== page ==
The size of the island means many find it complicated to travel around the whole island in just a week, so you might want to pick an area or even spend a couple of weeks sailing here.
Journey: By sea / Duration: 1 week
The Majorcan coast is home to lots of beaches and anchor sites. There are harbours and marinas all along the coast housing businesses dedicated to boat rentals. When it comes to sailing around Majorca, you might find it interesting to know that there are few currents and the strongest wind is the NW tramontane. It is advisable to sail anti-clockwise in summer to make the most of the wind.
Day 1. Palma de Mallorca
The island capital is a must-see on your trip. In fact, it is such a buzzing destination that many people choose the city for their entire holiday. If you moor in Palma, and if you have only one day for a visit, it's a good idea to know there are a few must-dos here.Firstly, take a pleasurable stroll towards the impressive Gothic Cathedral (renowned architect Gaudí was responsible for its renovation. Another highlight is the original work by the artist Miquel Barceló in the Santísimo Chapel). From here (and after enjoying the panoramic view of the bay and Parc de la Mar gardens), you'll love discovering La Almudaina Palace, the lBishop's Palace and the City Hall , rounding your walk off at the old merchant exchange. Bellver Castle is a little farther out. The views from this monument, which has protected the city since the 14th century, are alone worth the trip.Culture lovers will be pleased to know they have the chance to visit the Es Baluard Contemporary Art Museum, the March Palace and museum, and the Pilar and Joan Miró Foundation. Shopping fans should head to the Borne parade, Unió street, Plaza Weyler and Jaume III street.If you have time and want some beach fun before heading back to your boat, take a dip on one of the city's beaches such as the famous Playa de Palma with its many shops, restaurants and clubs.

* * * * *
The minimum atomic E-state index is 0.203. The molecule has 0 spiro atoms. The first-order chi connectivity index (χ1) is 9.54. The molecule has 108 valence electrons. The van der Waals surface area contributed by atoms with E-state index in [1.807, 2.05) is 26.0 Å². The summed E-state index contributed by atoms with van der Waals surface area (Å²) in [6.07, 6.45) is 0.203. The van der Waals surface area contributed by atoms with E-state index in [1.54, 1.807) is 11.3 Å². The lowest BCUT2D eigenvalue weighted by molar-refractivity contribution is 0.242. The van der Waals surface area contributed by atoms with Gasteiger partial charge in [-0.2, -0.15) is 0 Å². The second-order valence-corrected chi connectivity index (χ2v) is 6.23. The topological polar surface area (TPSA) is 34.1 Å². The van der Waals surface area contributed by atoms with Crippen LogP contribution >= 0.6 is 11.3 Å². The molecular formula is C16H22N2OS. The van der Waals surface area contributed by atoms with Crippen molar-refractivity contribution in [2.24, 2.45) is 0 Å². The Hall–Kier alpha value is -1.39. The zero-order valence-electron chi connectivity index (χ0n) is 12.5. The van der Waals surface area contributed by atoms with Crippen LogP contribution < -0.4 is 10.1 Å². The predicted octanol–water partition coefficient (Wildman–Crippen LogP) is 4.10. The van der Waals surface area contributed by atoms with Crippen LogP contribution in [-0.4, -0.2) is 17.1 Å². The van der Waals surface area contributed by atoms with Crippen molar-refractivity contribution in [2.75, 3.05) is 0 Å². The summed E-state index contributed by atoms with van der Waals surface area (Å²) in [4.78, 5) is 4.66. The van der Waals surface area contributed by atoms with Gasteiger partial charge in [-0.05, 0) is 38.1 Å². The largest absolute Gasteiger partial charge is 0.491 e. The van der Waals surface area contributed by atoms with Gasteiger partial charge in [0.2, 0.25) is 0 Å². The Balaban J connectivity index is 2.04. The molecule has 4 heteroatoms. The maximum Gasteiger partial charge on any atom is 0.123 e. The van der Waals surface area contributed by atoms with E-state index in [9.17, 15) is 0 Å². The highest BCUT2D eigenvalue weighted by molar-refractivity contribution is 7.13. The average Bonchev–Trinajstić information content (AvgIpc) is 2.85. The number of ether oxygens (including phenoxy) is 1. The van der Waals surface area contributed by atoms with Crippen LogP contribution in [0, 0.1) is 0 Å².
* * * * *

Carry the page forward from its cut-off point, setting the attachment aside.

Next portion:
Day 2. East of the island